Technically, ticks are not “bugs” or insects. Rather, they are arachnids related to spiders, scorpions, and mites. These tiny blood-sucking external parasites attach themselves to virtually any host that contains blood -- wild and domestic mammals, birds, and reptiles. People are also tasty hosts.
Ticks locate us from our carbon dioxide when exhaling as well as our scent and body heat. Since ticks live in the woods, fields, and brushy areas, those who work outside or who enjoy outdoor activities or even just gardening in their own backyard should be aware of the prevalence of ticks in New Jersey, the ease in which a tick can attach to one’s skin, and the risk of disease transmission. These tiny creatures can and do cause permanent health problems through transmitting infected blood. And the longer an infective tick stays attached and feeds on its host, the greater the chance of infection.
As a relative of spiders, adult ticks have eight legs and two body segments. The black-legged tick (deer tick) is about the same size as the head of a pin whereas a dog tick can be up to one-half inch long. The appearance of a tick changes as it goes through its life stages from larva to nymph and adult -- so the tick species cannot be determined by size alone.
The nymph period is especially dangerous because the ticks are so tiny – the size of a poppy seed -- yet still carry potentially infected blood causing tick-borne illnesses that can be difficult to diagnose and treat. Often these ticks bite and fall off without the host even realizing they were there!
Tick identification is not easy, even for experts. The safest thing to do is have the tick identified and, if necessary, tested by a laboratory to determine if the tick’s blood is diseased.
The tick engorgement level is critical since transmission does not happen immediately and the engorgement level is a strong indicator of how long the tick was attached. Every New Jersey county has a tick identification and testing program. Please take advantage of it! Remember, here in New Jersey, it is estimated that almost 50% of adult black-legged ticks are infected with Lyme disease.
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You don’t have to go far. Just check out your own backyard! One of the biggest misconceptions about ticks is that you can only get them trudging through deep forests and areas with high vegetation.
Studies have shown the precise opposite. Approximately 70% of Lyme disease transmissions are from tick bites in one’s own backyard.
As larvae, ticks feed from small mammals like rodents, bats, deer, and other wildlife. Ticks ingest and store infected blood from these reservoir hosts and then progress into their tiny nymph stage.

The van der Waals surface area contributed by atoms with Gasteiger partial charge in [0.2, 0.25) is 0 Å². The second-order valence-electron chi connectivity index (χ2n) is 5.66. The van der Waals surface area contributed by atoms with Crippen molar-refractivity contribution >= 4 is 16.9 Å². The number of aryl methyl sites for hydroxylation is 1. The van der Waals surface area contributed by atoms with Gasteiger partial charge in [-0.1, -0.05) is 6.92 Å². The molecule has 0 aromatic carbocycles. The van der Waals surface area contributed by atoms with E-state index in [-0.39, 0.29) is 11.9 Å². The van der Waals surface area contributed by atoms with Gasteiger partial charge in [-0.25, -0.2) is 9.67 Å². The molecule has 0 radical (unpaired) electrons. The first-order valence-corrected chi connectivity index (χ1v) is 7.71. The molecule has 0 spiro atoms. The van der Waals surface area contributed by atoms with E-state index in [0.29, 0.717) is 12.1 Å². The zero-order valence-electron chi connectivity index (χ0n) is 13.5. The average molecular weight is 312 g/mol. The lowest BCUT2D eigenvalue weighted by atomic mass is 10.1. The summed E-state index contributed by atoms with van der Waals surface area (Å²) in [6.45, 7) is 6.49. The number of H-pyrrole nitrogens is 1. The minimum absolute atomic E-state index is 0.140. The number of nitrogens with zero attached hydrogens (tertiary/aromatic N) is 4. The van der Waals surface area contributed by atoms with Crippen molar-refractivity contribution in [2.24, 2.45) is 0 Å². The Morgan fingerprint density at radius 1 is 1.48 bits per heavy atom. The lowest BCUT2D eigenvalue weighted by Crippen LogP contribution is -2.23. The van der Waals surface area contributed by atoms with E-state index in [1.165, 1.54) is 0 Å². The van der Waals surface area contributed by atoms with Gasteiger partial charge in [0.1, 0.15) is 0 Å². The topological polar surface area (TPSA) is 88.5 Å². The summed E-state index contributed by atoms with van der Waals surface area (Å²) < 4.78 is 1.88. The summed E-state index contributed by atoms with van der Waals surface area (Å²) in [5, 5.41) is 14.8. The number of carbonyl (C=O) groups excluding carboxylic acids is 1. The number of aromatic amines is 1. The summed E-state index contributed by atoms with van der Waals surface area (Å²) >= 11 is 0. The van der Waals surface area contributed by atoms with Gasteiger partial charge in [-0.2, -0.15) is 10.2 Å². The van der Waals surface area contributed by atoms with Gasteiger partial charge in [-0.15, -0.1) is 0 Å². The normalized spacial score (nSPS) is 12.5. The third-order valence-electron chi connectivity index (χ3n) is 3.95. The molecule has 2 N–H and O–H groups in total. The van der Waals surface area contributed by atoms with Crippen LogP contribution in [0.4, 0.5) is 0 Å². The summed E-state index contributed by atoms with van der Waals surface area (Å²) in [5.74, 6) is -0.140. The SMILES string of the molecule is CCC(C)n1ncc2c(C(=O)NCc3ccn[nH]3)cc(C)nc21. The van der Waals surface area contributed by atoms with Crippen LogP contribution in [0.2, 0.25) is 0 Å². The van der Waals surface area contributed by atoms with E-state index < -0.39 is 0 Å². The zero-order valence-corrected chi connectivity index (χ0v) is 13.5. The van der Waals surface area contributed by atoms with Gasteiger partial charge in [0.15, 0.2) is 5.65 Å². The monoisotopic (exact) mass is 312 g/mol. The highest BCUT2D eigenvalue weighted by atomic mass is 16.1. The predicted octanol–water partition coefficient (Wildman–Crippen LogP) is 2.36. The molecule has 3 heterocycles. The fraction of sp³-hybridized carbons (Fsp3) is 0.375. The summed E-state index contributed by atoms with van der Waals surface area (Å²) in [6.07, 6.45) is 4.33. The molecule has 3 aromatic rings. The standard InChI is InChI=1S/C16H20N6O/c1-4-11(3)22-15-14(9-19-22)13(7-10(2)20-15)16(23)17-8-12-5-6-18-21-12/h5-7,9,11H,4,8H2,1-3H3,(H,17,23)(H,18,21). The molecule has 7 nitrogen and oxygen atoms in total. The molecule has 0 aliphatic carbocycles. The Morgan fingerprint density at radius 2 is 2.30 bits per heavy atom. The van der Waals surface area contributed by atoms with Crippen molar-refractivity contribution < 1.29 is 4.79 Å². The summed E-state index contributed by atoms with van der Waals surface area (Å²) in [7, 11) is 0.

Nymphs inhabit vegetation as low as 4-6 inches, the typical vegetation found in anyone’s own yard. The ticks then transfer the diseased blood from that host to whatever or whoever is unlucky enough to be their next blood meal.
For effective tick control and reducing the risk of your family or pets suffering tick bites, homeowners need to implement two related strategies. Both are necessary; one without the other isn’t enough.
1. The first strategy is outdoor habitat modification. You want to make your lawn and landscaping to be unattractive to ticks. This includes discouraging potential tick-carrying rodents and other hosts from entering your property as well as creating an environment unsuitable for tick survival for those who manage to sneak in. Regularly mow the lawn, trim back overhanging shrubs, limit birdfeeders to winter months, and remove leaf litter, plant debris, and other potential tick harborages.
2. The second strategy is the prudent use of low environmental impact tick treatments. In residential areas where ticks are abundant, treatments are necessary to reduce tick populations. Tick treatments are quite effective when used selectively and intelligently. You want to specifically time and target treatments to those areas where ticks breed and quest rather than attempting some haphazard application and hoping for the best. A professional pest control firm will help homeowners significantly reduce the tick population around their property. Especially for those with children and pets, tick control and reduction becomes an important health and safety issue.
If you have questions about tick control on your property, contact the pest experts at Cowleys Pest Services for a free inspection and estimate. They proudly work with homeowners in Toms River, Edison, Brick, Trenton, Lakewood, Brick, Piscataway, Freehold, Princeton, Jackson, New Brunswick, and the surrounding area.